Right, where were we? Travelling companions eleven through twenty. Here’s one through ten if you missed them.
The softly spoken halfling dresses in soft leathers and expensive looking silks, but without much by way of ornamentation or showy colours. Her hair is a thick bundle of dun dreadlocks tied with a chord, and she goes barefoot most places while travelling. She’s hard to hear in the midst of heavy conversation, but happy enough to listen and participate only when she feels it’s her “turn” to speak, waiting for lulls where she might be heard clearly.
Those who ask questions about her will be treated to a rich and full life story, orphaned young by disease, left at the mercy of the wilderness that she survived only by good fortune, how she came to call the city streets a home, embracing them as a different – more bountiful – wilderness, she’s an interesting and insightful person, but intuitive people who listen may feel uncomfortable, as if hearing an incredibly well rehearsed lie. Matoban has an answer to any question, and her knowledge of both towns and cities is remarkable.
The dirty young man is uncomfortable sitting still, and fidgets endlessly. Clad in mixed rags of varying age, some plain, some patterned, and all fairly minimal apart from a woollen cloak that he either wears with a string belt in harsh weather, or loose around his shoulders in warmth. The only item he appears to carry of any value is a satchel that straps tightly to his waist, and features a heavy looking brass clasp.
Though perhaps only a teenager, Vladislav actually makes an admirable living as a courier. Fast, reliable, surprisingly capable of avoiding or surviving a scrap, he prides himself on having never failed a delivery, or even being late with his charge. His cheerful demeanour only dims when anyone offers to buy anything for him, refusing meals and drinks with something like anger, saying that he’ll “pay his own way”. He also gets annoyed when people ask him why he doesn’t own better clothes, or what he actually does with his money, always getting the answer “easy living”. What that means is uncertain, as he always seems to be working, never liking to stay in one place for long.
Though the Court of All Seasons are a predominantly elven religion, among the people of Palir they also find a strong worship among those who liken the Court with a collection of human gods, Mehregan, Oreadis, and Granny Parathrax. Dinejh works as a Provident in the Palir Theocracy, an ambassador to the other nations, sewing the seeds of faith and unifying the gods of all people, not wanting to convert, but to incorporate the religions of both elves and humans, so that the two peoples might come to understand one another more deeply.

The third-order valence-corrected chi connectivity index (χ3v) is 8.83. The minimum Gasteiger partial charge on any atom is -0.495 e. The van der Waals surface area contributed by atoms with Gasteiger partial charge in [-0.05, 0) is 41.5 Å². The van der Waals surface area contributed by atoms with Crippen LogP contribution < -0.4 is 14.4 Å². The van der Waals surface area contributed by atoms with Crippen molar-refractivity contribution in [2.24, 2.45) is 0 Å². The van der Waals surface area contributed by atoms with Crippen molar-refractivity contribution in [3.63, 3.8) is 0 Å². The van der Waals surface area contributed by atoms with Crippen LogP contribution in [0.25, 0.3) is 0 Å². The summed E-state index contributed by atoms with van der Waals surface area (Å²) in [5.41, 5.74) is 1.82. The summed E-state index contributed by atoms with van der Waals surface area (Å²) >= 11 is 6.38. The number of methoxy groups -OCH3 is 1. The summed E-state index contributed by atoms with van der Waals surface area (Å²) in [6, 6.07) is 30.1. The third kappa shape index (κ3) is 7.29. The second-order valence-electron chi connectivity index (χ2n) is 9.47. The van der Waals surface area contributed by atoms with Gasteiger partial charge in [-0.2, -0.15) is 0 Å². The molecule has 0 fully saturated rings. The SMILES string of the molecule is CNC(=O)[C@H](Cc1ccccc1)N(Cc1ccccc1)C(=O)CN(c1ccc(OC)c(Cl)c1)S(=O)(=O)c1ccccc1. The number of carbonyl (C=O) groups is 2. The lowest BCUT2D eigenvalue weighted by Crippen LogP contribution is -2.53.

Dinejh wears simple clothes of white, green, and grey, with a sash of fine bronze chainmail hung around his waist to denote his station. Jewellery of fine bronze wire around his ears mark him as a Paliran priest, mimicking the pointed ears of elves. He’s slow to judge the character of others, believing the best in people until they overtly prove otherwise, although he can become very judgemental when drunk, he’s rarely unpleasant. He takes the mantra of only wanting what is best for all people very seriously, even when there is a harsh cost to such actions.
Lucano “Coldblood” Gedero
Lucano wears his criminal background with a certain pride, although he speaks with greater pride of having been reformed by incredible circumstances. Cold to the touch, his tanned skin building a layer of condensation in warmer weather, Lucano has a streak of white hair despite his otherwise baldness, and is covered in jewellery of varying precious metals and stones, all of which must surely total nearly 50 gold. He’s capable of a certain amount of spell casting, and can summon from nowhere a sword of blue ice with a ragged, but no-less deadly edge.
Prone to a little selfishness, although quick to apologise and set right any complaints against his behaviour, Lucano may be a little unpleasant at times but he is a firm friend if permitted time to prove himself. Though he’ll gladly tell tales of his criminal past and the actions he has taken since to atone for it he will not tell anyone where his powers come from, or what he did to acquire them.
Among the deep dwarven mining concerns there is little call for specialists in personal adornment, jewellery and the like is seen to be an impractical and pointless pursuit outside of ceremonial occasions, so Forhal’s natural aptitude for those aesthetic concerns that appeal mostly to humans and halflings took her out of the darkened underground halls and deep cities of the underkings, and into the greater world. While other artisans of her clans went on to practice masonry, statuary, and metal work in more practical forms, she pursued her true calling, out in the daylight.
Blonde hair weighed down by examples of her work, and sporting a thick goatee not uncommon on dwarven women, Forhal still wears the Chainbeard family insignia proud on her left arm, a dwarf face with heavy chain links hanging from the chin. She carries with her the tools of her trade, fine metal working tools, and even a portable kiln. She’ll gladly hire a band of honest and capable folk to protect her as she travels, and she has a very keen eye for those who are dishonest and incapable.
High elf, female